Katherine E. Todd is a Junior Research Fellow at the NATO Association of Canada. She graduated from the University of Toronto in 2022 with a Bachelor of Arts with honours, specializing in political science and minoring in public law, with a focus on Canadian intergovernmental affairs. In September, she will begin pursuing a Master of Public Policy at the University of Toronto’s Munk School. Katherine has been an Officer of the Canadian Naval Reserves for 4.5 years, serving both as an Intelligence Officer and a Naval Warfare Officer. Earlier this year she began hosting a podcast called Voice Above where she’s interviews expert guests about current affairs and writing for the Varsity Newspaper’s Comment, Arts and Culture, and Features sections.
How much do you know about money laundering in Canada? In this infographic Katherine E. Todd
shares 9 key facts about money laundering like how much money is laundered in Canada, how it happens, and what the government has done to stop it.
Artificial intelligence is a rapidly advancing technology that influences much of daily life in economically advanced countries. It has the ability to benefit a wide range of industries, from internet-based businesses to weapons manufacturers; however, applications of AI is not without risks.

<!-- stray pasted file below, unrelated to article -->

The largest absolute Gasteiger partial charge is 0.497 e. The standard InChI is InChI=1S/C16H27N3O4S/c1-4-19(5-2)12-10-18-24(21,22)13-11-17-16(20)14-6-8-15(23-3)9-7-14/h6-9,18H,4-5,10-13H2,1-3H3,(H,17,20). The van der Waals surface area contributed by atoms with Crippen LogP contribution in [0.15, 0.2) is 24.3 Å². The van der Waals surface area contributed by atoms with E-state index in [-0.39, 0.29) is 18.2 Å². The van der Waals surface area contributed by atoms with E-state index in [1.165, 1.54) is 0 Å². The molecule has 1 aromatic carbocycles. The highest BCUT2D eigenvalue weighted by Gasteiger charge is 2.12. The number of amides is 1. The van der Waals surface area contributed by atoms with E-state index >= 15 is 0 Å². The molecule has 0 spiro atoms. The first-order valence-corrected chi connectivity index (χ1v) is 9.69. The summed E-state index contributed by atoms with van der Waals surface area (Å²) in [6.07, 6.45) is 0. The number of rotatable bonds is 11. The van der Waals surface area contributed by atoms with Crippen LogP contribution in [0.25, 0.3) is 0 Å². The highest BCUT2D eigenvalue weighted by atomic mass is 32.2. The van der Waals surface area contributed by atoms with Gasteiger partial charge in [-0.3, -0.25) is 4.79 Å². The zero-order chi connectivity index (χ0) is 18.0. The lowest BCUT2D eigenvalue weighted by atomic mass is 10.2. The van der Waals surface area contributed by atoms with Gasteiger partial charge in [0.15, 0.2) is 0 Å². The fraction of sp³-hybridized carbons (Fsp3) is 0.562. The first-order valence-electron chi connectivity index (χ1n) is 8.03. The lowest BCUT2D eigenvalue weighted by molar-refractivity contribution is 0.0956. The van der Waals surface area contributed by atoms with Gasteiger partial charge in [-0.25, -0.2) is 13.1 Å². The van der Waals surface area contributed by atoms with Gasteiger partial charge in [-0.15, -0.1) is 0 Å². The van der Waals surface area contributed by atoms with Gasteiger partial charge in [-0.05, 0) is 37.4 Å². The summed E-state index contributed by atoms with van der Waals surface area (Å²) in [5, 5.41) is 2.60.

Warming climates, emerging natural resources, and intensifying geopolitical threats have made the Arctic an area of great political tension, but Canada does not yet have a strategy to deal with these challenges. Can the country afford to lag behind other Arctic and “Near-Arctic” states in planning for the future of its security?
Inequality, legacies of colonialism, and a lack of modern infrastructure cause residents of Canada’s Arctic to experience higher rates of food insecurity than the rest of the country. Canada needs to create a comprehensive Arctic strategy that addresses food insecurity, the factors contributing to it, and the growing international tension in the Arctic.
Money laundering is rampant in Canada. The recent Cullen Report exposes the breadth and depth of money laundering in the country and offers potential policy solutions.
To read more about Canada’s correctional system and wrongful conviction, check out Katherine E. Todd’s article: Milgaard, the Hip, and Wrongful Conviction
there are institutions focused on Arctic issues, and what the threats are to the Arctic.
Milgaard’s case highlighted the need for justice reform in Canada and abroad; his death serves to remind us that this type of reform still hasn’t happened.
Canadian’s reliance on the internet and the amount of personal data stored there creates data privacy concerns that the government ought to remedy.
Although quantum computing offers exciting new ways to predict, compute, and simulate data, their potential ability to decipher passwords make them an emerging threat to the security of individuals and states; the international ‘arms’ race for quantum technology raises questions about how to educate the public about these inventions and regulate them.